Monday, June 11, 2007

Wednesday June 11

[no entry]


Papa went several days without writing last week due to a deep depression over his father's death, and even though he's emerged from it over the last few days I can only assume today's blank page means it's not over yet.

Meanwhile, the world still turned. Some articles in the New York Times that might have helped Papa pass the time on this day included:

LOEB AND LEOPOLD WILL PLEAD TODAY - Papa would have been ashamed of the killers' Jewish backgrounds, but he presumably found the trial as intriguing as everyone else in the country.

HUMANE TO IMMIGRANTS - Certain immigrants, hung up by quota laws that had changed while they were on their way to Ellis Island, were finally allowed to enter the country. Papa no doubt watched the quota laws closely since he dreamed of bringing his family here.

NATION HEARS BY RADIO. - Fifteen Stations Broadcast Convention to 25,000,000 Listeners. - "Fifteen of the country's most powerful radiophone stations" broadcast the opening of the Republican National Convention, a radio first. (Papa would have been especially interested in this since he was an avid radio listener.) As was typical in those early days of commercial radio, other stations in the New York area went dark temporarily so that WEAF and WJZ could operate without interference (in the 492 and 455 meter bands, respectively). The American Telephone and Telegraph Company delivered the broadcast to its national affiliates by phone line, a still-novel way of doing things. AT&T would continue to use its established infrastructure in this way to become a strong player in the broadcasting business.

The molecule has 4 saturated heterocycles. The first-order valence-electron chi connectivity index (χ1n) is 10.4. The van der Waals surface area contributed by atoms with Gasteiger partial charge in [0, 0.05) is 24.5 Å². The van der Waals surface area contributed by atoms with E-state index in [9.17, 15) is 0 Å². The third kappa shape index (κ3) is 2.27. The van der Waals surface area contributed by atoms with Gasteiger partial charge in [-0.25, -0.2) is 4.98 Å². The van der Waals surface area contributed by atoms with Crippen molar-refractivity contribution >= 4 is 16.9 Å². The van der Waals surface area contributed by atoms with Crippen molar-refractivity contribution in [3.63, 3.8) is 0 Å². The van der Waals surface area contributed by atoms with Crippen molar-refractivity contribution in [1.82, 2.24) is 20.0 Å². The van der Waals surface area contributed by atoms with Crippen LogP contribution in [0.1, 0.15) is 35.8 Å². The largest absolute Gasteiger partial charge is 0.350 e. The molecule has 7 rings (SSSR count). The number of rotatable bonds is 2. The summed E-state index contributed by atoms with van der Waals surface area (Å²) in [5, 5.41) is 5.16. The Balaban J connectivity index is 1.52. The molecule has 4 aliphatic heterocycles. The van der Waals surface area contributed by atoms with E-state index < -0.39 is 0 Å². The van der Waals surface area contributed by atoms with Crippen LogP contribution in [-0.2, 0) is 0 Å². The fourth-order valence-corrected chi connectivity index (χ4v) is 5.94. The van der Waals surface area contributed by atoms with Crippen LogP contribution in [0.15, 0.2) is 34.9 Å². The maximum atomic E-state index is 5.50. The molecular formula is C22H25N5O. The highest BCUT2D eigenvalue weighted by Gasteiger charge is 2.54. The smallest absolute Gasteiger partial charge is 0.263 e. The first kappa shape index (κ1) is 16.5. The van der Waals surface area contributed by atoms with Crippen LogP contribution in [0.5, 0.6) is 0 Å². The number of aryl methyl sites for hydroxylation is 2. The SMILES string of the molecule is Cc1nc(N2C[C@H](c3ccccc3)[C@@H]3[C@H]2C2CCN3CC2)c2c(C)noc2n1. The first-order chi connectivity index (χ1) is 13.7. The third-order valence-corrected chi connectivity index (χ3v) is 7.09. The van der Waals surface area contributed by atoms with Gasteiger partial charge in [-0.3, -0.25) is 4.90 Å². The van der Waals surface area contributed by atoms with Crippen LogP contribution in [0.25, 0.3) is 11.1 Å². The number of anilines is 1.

RULES FIGHT LOOMS AT CONVENTION HERE; Strategists See McAdoo Victory Under Unit Rule With Two-Thirds Rule Voided. - An ominous harbinger of the upcoming battles that would plague the 1924 Democratic National Convention in New York. With Republicans solidly behind incumbent President Coolidge, the potential clash between Wilson Cabinet luminary William McAdoo and New York Governor Al Smith was one of the national political scene's more intriguing storylines.


Meanwhile, if you're just getting started with Papa's diary, here are a few good subjects to check out:

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